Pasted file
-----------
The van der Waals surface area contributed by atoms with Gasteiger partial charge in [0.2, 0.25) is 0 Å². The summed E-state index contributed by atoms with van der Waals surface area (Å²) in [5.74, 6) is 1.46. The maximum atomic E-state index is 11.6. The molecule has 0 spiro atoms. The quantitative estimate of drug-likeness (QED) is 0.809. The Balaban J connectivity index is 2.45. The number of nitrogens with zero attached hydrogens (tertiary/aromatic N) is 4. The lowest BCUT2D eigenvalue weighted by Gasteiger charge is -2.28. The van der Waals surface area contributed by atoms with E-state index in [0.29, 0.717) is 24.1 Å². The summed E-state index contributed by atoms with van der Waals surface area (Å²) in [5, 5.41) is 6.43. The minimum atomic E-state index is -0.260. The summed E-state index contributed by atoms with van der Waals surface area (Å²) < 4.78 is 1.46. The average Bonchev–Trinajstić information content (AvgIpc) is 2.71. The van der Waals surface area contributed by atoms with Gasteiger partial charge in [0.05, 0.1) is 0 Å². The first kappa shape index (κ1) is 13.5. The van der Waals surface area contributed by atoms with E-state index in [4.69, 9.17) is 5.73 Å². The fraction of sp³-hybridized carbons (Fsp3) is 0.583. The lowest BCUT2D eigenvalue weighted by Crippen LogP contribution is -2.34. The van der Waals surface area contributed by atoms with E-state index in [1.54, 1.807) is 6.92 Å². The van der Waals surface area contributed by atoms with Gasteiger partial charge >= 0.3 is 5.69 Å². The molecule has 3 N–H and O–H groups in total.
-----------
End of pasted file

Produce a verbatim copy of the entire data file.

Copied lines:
The van der Waals surface area contributed by atoms with Gasteiger partial charge in [0.2, 0.25) is 0 Å². The summed E-state index contributed by atoms with van der Waals surface area (Å²) in [5.74, 6) is 1.46. The maximum atomic E-state index is 11.6. The molecule has 0 spiro atoms. The quantitative estimate of drug-likeness (QED) is 0.809. The Balaban J connectivity index is 2.45. The number of nitrogens with zero attached hydrogens (tertiary/aromatic N) is 4. The lowest BCUT2D eigenvalue weighted by Gasteiger charge is -2.28. The van der Waals surface area contributed by atoms with E-state index in [0.29, 0.717) is 24.1 Å². The summed E-state index contributed by atoms with van der Waals surface area (Å²) in [5, 5.41) is 6.43. The minimum atomic E-state index is -0.260. The summed E-state index contributed by atoms with van der Waals surface area (Å²) < 4.78 is 1.46. The average Bonchev–Trinajstić information content (AvgIpc) is 2.71. The van der Waals surface area contributed by atoms with Gasteiger partial charge in [0.05, 0.1) is 0 Å². The first kappa shape index (κ1) is 13.5. The van der Waals surface area contributed by atoms with E-state index in [4.69, 9.17) is 5.73 Å². The fraction of sp³-hybridized carbons (Fsp3) is 0.583. The lowest BCUT2D eigenvalue weighted by Crippen LogP contribution is -2.34. The van der Waals surface area contributed by atoms with E-state index in [1.54, 1.807) is 6.92 Å². The van der Waals surface area contributed by atoms with Gasteiger partial charge >= 0.3 is 5.69 Å². The molecule has 3 N–H and O–H groups in total.